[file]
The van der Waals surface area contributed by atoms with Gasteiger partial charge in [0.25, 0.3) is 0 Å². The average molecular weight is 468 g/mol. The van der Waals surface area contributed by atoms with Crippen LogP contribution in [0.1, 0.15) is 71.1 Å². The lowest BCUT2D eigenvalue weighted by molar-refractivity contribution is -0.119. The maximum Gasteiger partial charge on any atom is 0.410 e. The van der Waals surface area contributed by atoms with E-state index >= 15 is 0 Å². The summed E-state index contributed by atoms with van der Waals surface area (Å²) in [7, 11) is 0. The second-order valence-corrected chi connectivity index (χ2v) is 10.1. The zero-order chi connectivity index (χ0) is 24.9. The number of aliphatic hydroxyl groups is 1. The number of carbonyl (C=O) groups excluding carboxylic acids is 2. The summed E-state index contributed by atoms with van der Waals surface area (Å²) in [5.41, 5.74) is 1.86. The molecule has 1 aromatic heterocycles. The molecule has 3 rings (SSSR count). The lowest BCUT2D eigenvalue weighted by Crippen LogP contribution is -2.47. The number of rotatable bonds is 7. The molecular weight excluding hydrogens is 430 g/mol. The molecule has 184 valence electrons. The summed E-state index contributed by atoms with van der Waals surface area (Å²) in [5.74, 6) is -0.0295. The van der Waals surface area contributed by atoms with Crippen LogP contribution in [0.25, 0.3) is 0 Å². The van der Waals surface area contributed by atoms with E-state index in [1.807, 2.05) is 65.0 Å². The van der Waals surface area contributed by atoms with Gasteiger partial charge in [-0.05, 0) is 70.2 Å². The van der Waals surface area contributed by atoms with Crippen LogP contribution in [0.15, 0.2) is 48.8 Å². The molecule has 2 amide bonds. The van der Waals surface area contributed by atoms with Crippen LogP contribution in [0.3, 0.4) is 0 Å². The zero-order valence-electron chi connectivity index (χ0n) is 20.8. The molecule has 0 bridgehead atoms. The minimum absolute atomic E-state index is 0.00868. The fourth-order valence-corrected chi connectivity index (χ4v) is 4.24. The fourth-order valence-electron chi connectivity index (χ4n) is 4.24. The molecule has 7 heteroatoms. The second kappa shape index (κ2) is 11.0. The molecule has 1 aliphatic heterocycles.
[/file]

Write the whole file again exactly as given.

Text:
The van der Waals surface area contributed by atoms with Gasteiger partial charge in [0.25, 0.3) is 0 Å². The average molecular weight is 468 g/mol. The van der Waals surface area contributed by atoms with Crippen LogP contribution in [0.1, 0.15) is 71.1 Å². The lowest BCUT2D eigenvalue weighted by molar-refractivity contribution is -0.119. The maximum Gasteiger partial charge on any atom is 0.410 e. The van der Waals surface area contributed by atoms with E-state index >= 15 is 0 Å². The summed E-state index contributed by atoms with van der Waals surface area (Å²) in [7, 11) is 0. The second-order valence-corrected chi connectivity index (χ2v) is 10.1. The zero-order chi connectivity index (χ0) is 24.9. The number of aliphatic hydroxyl groups is 1. The number of carbonyl (C=O) groups excluding carboxylic acids is 2. The summed E-state index contributed by atoms with van der Waals surface area (Å²) in [5.41, 5.74) is 1.86. The molecule has 1 aromatic heterocycles. The molecule has 3 rings (SSSR count). The lowest BCUT2D eigenvalue weighted by Crippen LogP contribution is -2.47. The number of rotatable bonds is 7. The molecular weight excluding hydrogens is 430 g/mol. The molecule has 184 valence electrons. The summed E-state index contributed by atoms with van der Waals surface area (Å²) in [5.74, 6) is -0.0295. The van der Waals surface area contributed by atoms with Crippen LogP contribution in [0.25, 0.3) is 0 Å². The van der Waals surface area contributed by atoms with E-state index in [1.807, 2.05) is 65.0 Å². The van der Waals surface area contributed by atoms with Gasteiger partial charge in [-0.05, 0) is 70.2 Å². The van der Waals surface area contributed by atoms with Crippen LogP contribution in [0.15, 0.2) is 48.8 Å². The molecule has 2 amide bonds. The van der Waals surface area contributed by atoms with Crippen LogP contribution in [0.3, 0.4) is 0 Å². The zero-order valence-electron chi connectivity index (χ0n) is 20.8. The molecule has 0 bridgehead atoms. The minimum absolute atomic E-state index is 0.00868. The fourth-order valence-corrected chi connectivity index (χ4v) is 4.24. The fourth-order valence-electron chi connectivity index (χ4n) is 4.24. The molecule has 7 heteroatoms. The second kappa shape index (κ2) is 11.0. The molecule has 1 aliphatic heterocycles.